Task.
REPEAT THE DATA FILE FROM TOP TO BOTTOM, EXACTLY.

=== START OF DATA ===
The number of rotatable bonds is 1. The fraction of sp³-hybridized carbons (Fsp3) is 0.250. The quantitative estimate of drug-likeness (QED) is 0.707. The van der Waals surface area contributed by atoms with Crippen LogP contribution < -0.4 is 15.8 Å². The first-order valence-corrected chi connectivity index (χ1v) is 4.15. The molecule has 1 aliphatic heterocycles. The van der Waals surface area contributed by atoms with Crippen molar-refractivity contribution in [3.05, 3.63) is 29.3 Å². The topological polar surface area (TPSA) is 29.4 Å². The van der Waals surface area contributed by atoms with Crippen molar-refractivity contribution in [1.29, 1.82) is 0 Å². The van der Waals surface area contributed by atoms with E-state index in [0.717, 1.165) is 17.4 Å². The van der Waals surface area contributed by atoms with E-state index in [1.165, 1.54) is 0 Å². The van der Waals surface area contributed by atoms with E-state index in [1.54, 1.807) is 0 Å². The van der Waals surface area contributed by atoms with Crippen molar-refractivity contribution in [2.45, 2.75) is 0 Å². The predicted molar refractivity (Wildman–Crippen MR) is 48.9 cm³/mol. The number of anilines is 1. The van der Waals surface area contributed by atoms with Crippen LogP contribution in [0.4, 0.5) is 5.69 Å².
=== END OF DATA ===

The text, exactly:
The number of rotatable bonds is 1. The fraction of sp³-hybridized carbons (Fsp3) is 0.250. The quantitative estimate of drug-likeness (QED) is 0.707. The van der Waals surface area contributed by atoms with Crippen LogP contribution < -0.4 is 15.8 Å². The first-order valence-corrected chi connectivity index (χ1v) is 4.15. The molecule has 1 aliphatic heterocycles. The van der Waals surface area contributed by atoms with Crippen molar-refractivity contribution in [3.05, 3.63) is 29.3 Å². The topological polar surface area (TPSA) is 29.4 Å². The van der Waals surface area contributed by atoms with Crippen molar-refractivity contribution in [1.29, 1.82) is 0 Å². The van der Waals surface area contributed by atoms with E-state index in [0.717, 1.165) is 17.4 Å². The van der Waals surface area contributed by atoms with E-state index in [1.165, 1.54) is 0 Å². The van der Waals surface area contributed by atoms with E-state index in [1.54, 1.807) is 0 Å². The van der Waals surface area contributed by atoms with Crippen molar-refractivity contribution in [2.45, 2.75) is 0 Å². The predicted molar refractivity (Wildman–Crippen MR) is 48.9 cm³/mol. The number of anilines is 1. The van der Waals surface area contributed by atoms with Crippen LogP contribution in [0.4, 0.5) is 5.69 Å².